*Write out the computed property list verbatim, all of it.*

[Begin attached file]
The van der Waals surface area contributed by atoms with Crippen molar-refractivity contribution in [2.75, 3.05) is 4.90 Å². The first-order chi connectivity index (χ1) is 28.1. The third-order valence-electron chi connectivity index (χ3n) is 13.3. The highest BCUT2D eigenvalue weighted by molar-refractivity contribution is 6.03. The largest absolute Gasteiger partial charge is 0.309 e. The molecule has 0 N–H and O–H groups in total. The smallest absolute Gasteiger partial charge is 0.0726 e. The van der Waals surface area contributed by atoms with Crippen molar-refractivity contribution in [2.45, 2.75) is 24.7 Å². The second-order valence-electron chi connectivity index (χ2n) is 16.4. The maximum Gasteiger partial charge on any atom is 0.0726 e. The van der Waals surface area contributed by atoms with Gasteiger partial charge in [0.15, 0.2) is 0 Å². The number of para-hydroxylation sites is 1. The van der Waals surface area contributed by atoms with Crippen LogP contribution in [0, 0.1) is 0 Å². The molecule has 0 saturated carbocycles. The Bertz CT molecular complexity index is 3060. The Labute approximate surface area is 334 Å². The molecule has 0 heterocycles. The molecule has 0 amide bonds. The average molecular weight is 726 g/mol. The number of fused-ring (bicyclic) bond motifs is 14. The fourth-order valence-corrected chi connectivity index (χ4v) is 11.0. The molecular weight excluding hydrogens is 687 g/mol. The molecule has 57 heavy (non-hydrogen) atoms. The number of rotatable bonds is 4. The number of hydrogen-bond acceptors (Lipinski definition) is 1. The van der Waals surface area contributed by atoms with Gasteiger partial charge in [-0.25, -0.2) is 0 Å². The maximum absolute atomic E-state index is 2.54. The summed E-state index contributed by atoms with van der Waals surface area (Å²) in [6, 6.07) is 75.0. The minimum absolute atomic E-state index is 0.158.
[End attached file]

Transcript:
The van der Waals surface area contributed by atoms with Crippen molar-refractivity contribution in [2.75, 3.05) is 4.90 Å². The first-order chi connectivity index (χ1) is 28.1. The third-order valence-electron chi connectivity index (χ3n) is 13.3. The highest BCUT2D eigenvalue weighted by molar-refractivity contribution is 6.03. The largest absolute Gasteiger partial charge is 0.309 e. The molecule has 0 N–H and O–H groups in total. The smallest absolute Gasteiger partial charge is 0.0726 e. The van der Waals surface area contributed by atoms with Crippen molar-refractivity contribution in [2.45, 2.75) is 24.7 Å². The second-order valence-electron chi connectivity index (χ2n) is 16.4. The maximum Gasteiger partial charge on any atom is 0.0726 e. The van der Waals surface area contributed by atoms with Gasteiger partial charge in [0.15, 0.2) is 0 Å². The number of para-hydroxylation sites is 1. The van der Waals surface area contributed by atoms with Crippen LogP contribution in [0, 0.1) is 0 Å². The molecule has 0 saturated carbocycles. The Bertz CT molecular complexity index is 3060. The Labute approximate surface area is 334 Å². The molecule has 0 heterocycles. The molecule has 0 amide bonds. The average molecular weight is 726 g/mol. The number of fused-ring (bicyclic) bond motifs is 14. The fourth-order valence-corrected chi connectivity index (χ4v) is 11.0. The molecular weight excluding hydrogens is 687 g/mol. The molecule has 57 heavy (non-hydrogen) atoms. The number of rotatable bonds is 4. The number of hydrogen-bond acceptors (Lipinski definition) is 1. The van der Waals surface area contributed by atoms with Gasteiger partial charge in [-0.25, -0.2) is 0 Å². The maximum absolute atomic E-state index is 2.54. The summed E-state index contributed by atoms with van der Waals surface area (Å²) in [6, 6.07) is 75.0. The minimum absolute atomic E-state index is 0.158.